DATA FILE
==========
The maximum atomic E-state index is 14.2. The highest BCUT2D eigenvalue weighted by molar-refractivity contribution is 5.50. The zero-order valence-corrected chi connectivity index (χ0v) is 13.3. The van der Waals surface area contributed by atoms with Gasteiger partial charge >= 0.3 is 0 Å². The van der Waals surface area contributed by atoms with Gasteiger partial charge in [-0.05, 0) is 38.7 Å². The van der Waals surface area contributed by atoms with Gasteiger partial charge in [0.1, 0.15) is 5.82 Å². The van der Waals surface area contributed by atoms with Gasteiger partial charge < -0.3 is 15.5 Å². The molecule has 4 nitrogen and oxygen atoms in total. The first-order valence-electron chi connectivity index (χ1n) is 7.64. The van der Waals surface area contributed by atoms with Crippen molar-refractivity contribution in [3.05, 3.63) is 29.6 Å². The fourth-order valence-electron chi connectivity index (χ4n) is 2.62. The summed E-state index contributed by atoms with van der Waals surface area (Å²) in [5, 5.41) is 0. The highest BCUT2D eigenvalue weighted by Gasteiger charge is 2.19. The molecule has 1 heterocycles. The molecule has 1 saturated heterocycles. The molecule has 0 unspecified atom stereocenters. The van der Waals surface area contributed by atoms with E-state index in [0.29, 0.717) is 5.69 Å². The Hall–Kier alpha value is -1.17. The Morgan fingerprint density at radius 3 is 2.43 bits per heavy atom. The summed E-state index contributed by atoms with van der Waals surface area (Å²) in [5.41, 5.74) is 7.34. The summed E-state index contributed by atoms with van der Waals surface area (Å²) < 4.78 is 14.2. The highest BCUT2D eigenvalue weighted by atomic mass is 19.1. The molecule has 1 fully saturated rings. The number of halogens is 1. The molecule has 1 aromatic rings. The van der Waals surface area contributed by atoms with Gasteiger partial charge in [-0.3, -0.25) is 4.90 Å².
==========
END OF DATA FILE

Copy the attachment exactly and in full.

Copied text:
The maximum atomic E-state index is 14.2. The highest BCUT2D eigenvalue weighted by molar-refractivity contribution is 5.50. The zero-order valence-corrected chi connectivity index (χ0v) is 13.3. The van der Waals surface area contributed by atoms with Gasteiger partial charge >= 0.3 is 0 Å². The van der Waals surface area contributed by atoms with Gasteiger partial charge in [-0.05, 0) is 38.7 Å². The van der Waals surface area contributed by atoms with Gasteiger partial charge in [0.1, 0.15) is 5.82 Å². The van der Waals surface area contributed by atoms with Gasteiger partial charge < -0.3 is 15.5 Å². The molecule has 4 nitrogen and oxygen atoms in total. The first-order valence-electron chi connectivity index (χ1n) is 7.64. The van der Waals surface area contributed by atoms with Crippen molar-refractivity contribution in [3.05, 3.63) is 29.6 Å². The fourth-order valence-electron chi connectivity index (χ4n) is 2.62. The summed E-state index contributed by atoms with van der Waals surface area (Å²) in [5, 5.41) is 0. The highest BCUT2D eigenvalue weighted by Gasteiger charge is 2.19. The molecule has 1 heterocycles. The molecule has 1 saturated heterocycles. The molecule has 0 unspecified atom stereocenters. The van der Waals surface area contributed by atoms with E-state index in [0.29, 0.717) is 5.69 Å². The Hall–Kier alpha value is -1.17. The Morgan fingerprint density at radius 3 is 2.43 bits per heavy atom. The summed E-state index contributed by atoms with van der Waals surface area (Å²) in [5.41, 5.74) is 7.34. The summed E-state index contributed by atoms with van der Waals surface area (Å²) < 4.78 is 14.2. The highest BCUT2D eigenvalue weighted by atomic mass is 19.1. The molecule has 1 fully saturated rings. The number of halogens is 1. The molecule has 1 aromatic rings. The van der Waals surface area contributed by atoms with Gasteiger partial charge in [-0.3, -0.25) is 4.90 Å².